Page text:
Basic Programming Patterns - Think Like a Programmer
Technology is soo present in our everyday lives, and so much of it is managed or driven by programs. Many famous entrepreneurs have started successful businesses based on new demands in technology and often times, you don't need any special resources to start, just your brain, a computer, lots of effort and dedication, a good idea, that's it. Or maybe, you just want to learn some basic coding, enough to have a smaller side project come to life, or simply to feel more competent when listening or talking to people about technology. Whatever the reason that sparked the interest, the fact is that coding is slowly but surely becoming an aspect of literacy of the modern world and a competency that almost everybody appreciates.
A Program is a Sequence of Instructions
A program basically tells the computer how to react to a certain event, a user input, how to solve a certain type of problem or how to organize data. Although there are different kinds of programs, most of them are either considered to be Procedural(Sequential) or Object Oriented. In the past, there was no Object Oriented programming and all the programs were executed by the computer line by line of code, in a sequence. The great thing is that computers are completing the instructions extremely fast and they can process big quantities of data very quickly. A beginner programmer should try an exercise where he is a executing a short and simple piece of code by hand, line by line so that the logical flow of executing instructions becomes more obvious.
So, just to have some initial idea of how programs are executed, you can imagine how the computer is having a list of tasks and it's going trough this list, completing each one before continuing to the next. In reality, execution of programs can get a little more complex than this, but this is a sufficient idea to start with.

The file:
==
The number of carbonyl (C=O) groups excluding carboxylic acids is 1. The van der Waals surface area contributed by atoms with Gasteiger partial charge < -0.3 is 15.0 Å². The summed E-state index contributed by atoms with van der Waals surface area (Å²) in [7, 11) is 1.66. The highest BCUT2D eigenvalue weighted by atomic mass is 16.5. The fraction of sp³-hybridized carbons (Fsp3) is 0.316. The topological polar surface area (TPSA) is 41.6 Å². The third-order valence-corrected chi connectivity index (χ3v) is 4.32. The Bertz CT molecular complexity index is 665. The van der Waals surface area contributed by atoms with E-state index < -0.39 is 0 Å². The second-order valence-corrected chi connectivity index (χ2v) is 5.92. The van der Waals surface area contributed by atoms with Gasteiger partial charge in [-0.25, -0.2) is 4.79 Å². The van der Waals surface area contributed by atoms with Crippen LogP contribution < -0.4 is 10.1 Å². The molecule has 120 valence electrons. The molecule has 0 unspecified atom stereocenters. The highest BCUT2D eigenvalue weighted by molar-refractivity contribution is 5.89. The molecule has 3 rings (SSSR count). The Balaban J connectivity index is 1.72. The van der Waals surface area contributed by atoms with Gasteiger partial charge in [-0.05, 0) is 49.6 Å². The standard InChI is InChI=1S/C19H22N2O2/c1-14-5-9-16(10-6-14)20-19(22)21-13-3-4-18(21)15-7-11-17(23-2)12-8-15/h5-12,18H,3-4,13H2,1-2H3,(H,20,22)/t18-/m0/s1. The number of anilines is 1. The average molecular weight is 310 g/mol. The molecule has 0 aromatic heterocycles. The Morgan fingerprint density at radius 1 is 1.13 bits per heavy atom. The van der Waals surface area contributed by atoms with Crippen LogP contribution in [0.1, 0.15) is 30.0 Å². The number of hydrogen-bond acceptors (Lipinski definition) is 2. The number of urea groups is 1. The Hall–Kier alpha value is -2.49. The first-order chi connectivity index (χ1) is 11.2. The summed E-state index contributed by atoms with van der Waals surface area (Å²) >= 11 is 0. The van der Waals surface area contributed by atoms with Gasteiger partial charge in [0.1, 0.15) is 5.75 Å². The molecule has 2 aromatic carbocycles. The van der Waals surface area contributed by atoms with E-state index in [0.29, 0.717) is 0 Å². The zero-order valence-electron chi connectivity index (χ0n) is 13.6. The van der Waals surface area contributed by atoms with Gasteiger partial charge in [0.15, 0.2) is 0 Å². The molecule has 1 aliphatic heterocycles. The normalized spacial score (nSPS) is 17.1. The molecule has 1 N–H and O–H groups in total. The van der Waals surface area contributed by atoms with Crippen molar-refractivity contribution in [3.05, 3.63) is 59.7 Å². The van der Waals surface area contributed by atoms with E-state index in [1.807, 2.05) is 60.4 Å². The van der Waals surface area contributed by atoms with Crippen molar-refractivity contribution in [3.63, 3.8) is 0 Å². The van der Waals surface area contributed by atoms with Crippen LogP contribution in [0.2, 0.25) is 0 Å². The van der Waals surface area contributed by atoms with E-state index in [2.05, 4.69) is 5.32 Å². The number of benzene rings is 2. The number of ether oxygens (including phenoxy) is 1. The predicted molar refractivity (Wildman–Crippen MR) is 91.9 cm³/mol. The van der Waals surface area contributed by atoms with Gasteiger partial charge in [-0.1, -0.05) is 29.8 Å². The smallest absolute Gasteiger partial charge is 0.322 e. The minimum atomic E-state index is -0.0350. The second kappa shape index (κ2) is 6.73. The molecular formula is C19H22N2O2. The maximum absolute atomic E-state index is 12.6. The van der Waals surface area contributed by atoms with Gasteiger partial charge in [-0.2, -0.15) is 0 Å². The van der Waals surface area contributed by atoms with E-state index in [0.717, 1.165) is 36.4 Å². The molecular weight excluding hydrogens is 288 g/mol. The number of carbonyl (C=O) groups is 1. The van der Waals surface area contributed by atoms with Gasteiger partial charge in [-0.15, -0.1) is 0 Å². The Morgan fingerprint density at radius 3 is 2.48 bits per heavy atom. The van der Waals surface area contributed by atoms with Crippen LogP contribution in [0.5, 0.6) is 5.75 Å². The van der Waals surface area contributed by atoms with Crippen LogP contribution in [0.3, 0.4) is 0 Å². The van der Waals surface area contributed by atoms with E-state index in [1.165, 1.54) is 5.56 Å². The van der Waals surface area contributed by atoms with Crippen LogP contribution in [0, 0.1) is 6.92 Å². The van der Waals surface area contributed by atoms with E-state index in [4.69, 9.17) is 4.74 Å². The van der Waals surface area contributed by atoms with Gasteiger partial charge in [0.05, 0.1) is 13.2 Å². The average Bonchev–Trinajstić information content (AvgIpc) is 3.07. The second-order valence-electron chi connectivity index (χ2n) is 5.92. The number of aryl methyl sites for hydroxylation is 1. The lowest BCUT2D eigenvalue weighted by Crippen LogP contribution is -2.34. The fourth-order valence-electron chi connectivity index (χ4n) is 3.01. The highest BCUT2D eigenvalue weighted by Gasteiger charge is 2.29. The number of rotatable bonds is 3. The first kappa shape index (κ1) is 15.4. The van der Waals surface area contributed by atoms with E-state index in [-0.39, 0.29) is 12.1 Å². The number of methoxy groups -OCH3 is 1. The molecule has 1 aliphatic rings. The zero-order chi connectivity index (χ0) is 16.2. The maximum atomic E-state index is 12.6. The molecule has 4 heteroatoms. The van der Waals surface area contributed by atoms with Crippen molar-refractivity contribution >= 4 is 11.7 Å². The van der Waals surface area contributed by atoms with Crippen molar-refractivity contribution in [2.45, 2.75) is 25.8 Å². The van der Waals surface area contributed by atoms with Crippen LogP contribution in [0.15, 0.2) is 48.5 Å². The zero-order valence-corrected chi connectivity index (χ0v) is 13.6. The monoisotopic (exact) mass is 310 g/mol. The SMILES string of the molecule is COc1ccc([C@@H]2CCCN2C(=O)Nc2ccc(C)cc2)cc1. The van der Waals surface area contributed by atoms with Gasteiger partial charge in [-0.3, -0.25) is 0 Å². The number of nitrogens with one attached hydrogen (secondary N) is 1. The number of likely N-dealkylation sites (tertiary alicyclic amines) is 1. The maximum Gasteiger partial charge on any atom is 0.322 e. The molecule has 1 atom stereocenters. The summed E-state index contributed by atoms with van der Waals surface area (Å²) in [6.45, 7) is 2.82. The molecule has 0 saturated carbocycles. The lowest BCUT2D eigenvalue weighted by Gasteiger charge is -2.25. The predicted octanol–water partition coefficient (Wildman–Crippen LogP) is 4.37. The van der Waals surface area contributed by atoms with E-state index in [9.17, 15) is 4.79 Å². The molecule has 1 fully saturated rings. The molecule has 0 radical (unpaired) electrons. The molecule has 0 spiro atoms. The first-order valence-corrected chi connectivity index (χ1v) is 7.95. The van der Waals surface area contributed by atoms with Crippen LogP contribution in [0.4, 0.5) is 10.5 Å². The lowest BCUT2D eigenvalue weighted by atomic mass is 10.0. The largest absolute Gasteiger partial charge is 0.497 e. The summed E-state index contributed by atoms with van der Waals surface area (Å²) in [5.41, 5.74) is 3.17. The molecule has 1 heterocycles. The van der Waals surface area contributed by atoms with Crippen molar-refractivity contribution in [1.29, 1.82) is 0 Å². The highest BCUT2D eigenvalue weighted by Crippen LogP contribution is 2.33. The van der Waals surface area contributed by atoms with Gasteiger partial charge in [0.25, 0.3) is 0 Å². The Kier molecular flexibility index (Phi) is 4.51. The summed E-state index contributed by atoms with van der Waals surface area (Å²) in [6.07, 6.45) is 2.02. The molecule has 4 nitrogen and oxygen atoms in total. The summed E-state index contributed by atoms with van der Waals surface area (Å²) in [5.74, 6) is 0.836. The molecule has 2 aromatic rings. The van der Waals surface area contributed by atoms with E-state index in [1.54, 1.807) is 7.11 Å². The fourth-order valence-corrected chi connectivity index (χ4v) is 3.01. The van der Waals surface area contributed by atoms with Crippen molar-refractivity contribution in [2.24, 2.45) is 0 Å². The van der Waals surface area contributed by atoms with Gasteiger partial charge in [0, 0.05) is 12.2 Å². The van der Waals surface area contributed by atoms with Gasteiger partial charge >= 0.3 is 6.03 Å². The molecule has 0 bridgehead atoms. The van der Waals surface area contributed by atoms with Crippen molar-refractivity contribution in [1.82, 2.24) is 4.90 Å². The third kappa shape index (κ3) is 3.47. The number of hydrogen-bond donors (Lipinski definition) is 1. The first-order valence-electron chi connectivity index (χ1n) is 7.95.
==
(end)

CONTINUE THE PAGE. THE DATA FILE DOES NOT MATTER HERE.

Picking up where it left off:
The way to manipulate with data in ever increasingly complex ways demands that programs remember and name chunks of data in an accessible and efficient way. This is done by using variables. You can think of variables as containers that can hold data and have a recognizable name. Similar to the way some containers in the kitchen are labeled(e.g. salt, paper, flour...), variables have names that indicate the expected data that will be stored in that container.
var name = " John Smith" ;
var age = 34;
var speaks_english = true;
Logical If Test
Computer programs very often work with a logical type of data which has true or false value. This type of data can be very useful when trying to make a decision. For example, when we want to take a walk and hesitate if we should take an umbrella with us, we look at the weather - "Is it raining outside?". This kind of question can be answered with true or false and this is a very common pattern that is used when writing a computer program. Another way of saying the same thing is we are checking for a condition. This kind of conditional logic makes possible for decisions to be made during runtime based on user input and as result, a different feedback will be given back to the user.
In the example code above an "if test" is used to evaluate the variable "rain". If rain equals "TRUE" than a function "takeUmbrela()" is evoked, otherwise if "rain" equals "FALSE" a different block of code is executed and the function "leaveUmbrelaAtHome()" will be executed instead.
If you want your program to execute the same operation a 100 or 10 000 times, what do you do?! One way to solve the problem is to write the same line of code over and over again or to copy-paste it several thousand times, but that is the bad way to solve this problem. All programming languages have predetermined functions called "loops" that will do repetitive instructions for you theoretically infinite amount of times. You can use a "FOR" loop, to execute a block of code a predetermined number of times, or you can use a "WHILE" loop to execute the same code over and over again, as long as the condition is evaluated as 'true'.
This article was aimed at the basics behind every programming language, the patterns, and problem-solving skills necessary for deep understanding and a firm base for further learning. This is also often times referred to as Programming Algorithms or Flowcharts written with pseudo code or visual symbols. For more experienced programmers it is again useful to refine their understanding and always search for more efficient ways to solve old problems.